There are numerous other ways, which are listed on the liability release form you sign before coming to Alaska, and I seem to recall one of the other ways being mentioned are the "harmless" bears that loiter outside by the nearby dump.  Okay, so this is where that "prissy" accusation comes in, but I can't help it.  Nature can be a very scary thing.  And speaking of wildlife and my avoidance of such by design, my sister on the other hand just can't get quite close enough.  She is thrilled at the thought of being able to photograph the bears (see below), while I hide nearby, watching her from a safe distance, and frequently hissing, "get back here, hurry, you've got the picture already, get back here!

The bears at the nearby dump
After each day of fishing there is a beautiful buffet at the lodge upon your return, this is true.  And you eat like there is no tomorrow, both because you have worked up an impressive appetite being out on the ocean all day, and also because you know that once back on the boat in the morning you will provided only PB&J sandwiches, chips, M&M's and cookies.  You will have consumed much of that before 9:00 am, which you won't even believe that it is only 9:00 a.m. because it feels like you've been out on the ocean for hours, and in fact you have been.




On the boat you find yourself praying for good weather and a very strong bladder.  The boat is a 25' cabin cruiser with no bathroom facilities.  What?  Yes, you heard me right, on a boat for 10 hours and no bathroom facilities, which by Tim Allen "Man" standards, doesn't seem to be much of a problem, but for us females it can be a rude awakening, a lesson in balance, discretion and control.  Trying to go to the bathroom while standing in the tiny cabin of the rocking boat, keeping your balance between swells and anchoring yourself between seats over a bucket, hoping nobody is looking.  Luckily, there is usually one other female on board to guard the door.  To add to the humiliation, when finished you have to come out on deck, dump and rinse your bucket over the side while luckily it seems that everyone else is in their own little world, totally engrossed in their pursuit of the elusive King Salmon.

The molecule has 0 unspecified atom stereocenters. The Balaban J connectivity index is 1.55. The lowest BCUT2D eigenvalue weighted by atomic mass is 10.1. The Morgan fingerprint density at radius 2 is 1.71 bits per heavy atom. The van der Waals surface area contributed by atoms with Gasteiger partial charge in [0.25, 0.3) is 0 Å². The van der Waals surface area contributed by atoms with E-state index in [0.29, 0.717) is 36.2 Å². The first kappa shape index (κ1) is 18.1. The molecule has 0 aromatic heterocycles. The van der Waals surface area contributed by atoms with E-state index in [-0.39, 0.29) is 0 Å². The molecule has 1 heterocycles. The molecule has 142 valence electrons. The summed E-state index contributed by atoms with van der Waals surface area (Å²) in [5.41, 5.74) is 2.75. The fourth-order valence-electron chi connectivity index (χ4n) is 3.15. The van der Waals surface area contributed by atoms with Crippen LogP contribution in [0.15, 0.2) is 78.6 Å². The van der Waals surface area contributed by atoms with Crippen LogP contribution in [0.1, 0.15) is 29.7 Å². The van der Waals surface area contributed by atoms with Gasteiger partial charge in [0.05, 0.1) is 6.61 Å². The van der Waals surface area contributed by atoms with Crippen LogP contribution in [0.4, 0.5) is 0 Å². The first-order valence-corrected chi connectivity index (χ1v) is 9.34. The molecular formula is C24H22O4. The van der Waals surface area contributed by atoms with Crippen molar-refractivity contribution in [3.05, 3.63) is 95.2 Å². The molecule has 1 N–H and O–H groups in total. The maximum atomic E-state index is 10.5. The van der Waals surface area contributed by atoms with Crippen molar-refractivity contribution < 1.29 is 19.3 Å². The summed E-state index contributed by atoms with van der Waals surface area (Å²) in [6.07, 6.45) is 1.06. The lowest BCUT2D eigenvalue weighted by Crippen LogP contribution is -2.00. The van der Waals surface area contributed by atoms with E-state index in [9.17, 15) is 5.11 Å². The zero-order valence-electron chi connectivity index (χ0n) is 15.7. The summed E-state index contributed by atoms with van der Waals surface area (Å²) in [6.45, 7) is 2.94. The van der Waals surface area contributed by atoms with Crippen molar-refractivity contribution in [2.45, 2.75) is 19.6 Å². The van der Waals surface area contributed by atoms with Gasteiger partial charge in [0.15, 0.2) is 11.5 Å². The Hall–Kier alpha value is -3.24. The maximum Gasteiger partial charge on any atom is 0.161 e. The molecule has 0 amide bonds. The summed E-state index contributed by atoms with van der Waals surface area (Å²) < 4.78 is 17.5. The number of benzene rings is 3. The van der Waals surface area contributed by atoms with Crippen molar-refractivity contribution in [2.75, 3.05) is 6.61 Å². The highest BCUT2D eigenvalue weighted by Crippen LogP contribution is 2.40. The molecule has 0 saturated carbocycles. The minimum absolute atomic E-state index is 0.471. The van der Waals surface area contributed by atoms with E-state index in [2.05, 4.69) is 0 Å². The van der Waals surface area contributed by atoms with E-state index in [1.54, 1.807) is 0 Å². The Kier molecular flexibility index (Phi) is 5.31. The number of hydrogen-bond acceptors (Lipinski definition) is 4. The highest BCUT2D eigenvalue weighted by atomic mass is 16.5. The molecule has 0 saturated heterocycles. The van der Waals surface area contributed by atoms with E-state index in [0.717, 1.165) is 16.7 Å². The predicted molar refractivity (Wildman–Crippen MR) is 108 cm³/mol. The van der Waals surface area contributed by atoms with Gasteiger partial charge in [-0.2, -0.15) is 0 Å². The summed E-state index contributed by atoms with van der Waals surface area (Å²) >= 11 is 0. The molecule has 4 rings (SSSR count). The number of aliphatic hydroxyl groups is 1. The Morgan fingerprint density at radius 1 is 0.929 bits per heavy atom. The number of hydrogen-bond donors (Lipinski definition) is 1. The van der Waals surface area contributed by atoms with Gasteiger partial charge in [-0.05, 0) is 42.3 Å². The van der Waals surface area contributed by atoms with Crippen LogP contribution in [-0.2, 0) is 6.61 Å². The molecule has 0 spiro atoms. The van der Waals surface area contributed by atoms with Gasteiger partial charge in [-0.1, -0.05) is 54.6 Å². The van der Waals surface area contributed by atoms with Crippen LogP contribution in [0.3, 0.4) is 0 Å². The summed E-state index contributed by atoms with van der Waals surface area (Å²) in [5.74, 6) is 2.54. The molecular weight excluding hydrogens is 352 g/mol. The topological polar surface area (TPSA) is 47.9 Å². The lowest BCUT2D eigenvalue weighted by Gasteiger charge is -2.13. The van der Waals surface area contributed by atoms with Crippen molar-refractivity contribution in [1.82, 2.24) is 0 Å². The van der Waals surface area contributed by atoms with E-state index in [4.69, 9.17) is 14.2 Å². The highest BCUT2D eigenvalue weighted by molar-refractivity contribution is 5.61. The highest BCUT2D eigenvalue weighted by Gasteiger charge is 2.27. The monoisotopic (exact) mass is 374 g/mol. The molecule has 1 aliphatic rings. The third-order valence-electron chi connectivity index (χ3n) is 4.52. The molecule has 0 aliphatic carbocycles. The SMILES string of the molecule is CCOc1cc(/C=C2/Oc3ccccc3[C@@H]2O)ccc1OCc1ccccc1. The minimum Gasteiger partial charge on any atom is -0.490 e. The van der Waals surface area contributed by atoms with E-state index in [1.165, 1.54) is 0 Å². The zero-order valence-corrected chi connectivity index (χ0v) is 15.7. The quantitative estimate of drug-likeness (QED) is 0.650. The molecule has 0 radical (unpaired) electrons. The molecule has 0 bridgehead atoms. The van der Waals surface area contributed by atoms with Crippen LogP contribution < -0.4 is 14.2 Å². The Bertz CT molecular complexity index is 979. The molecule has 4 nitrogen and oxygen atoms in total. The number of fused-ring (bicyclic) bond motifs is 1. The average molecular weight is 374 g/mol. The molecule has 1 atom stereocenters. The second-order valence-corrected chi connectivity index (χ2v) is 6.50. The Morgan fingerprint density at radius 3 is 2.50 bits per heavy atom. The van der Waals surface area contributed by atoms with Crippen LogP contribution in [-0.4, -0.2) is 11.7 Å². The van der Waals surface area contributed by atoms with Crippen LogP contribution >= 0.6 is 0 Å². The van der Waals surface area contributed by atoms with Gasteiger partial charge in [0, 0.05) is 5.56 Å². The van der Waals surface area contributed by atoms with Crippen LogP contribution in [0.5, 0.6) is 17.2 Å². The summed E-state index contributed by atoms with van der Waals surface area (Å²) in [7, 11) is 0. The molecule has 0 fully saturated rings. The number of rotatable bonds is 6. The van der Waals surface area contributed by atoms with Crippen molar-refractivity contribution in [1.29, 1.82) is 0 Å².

Starting the day all smiles

After a long day, bedtime comes and as you lie down you are swaying gently to the waves that only exist in your mind. What should rock you to sleep actually makes you a bit nauseous so sleep is hard to come by.  The room is too light, the sun in Alaska in the summer stays around for quite awhile and on your mind is the fact that you have to get up very early and now you fear insomnia may be setting in.  You basically know that when morning comes you are going to feel like dirt and you may as well just make peace with it, because it is bound to happen, nothing more you can do about it except look forward to that first morning cup of strong coffee.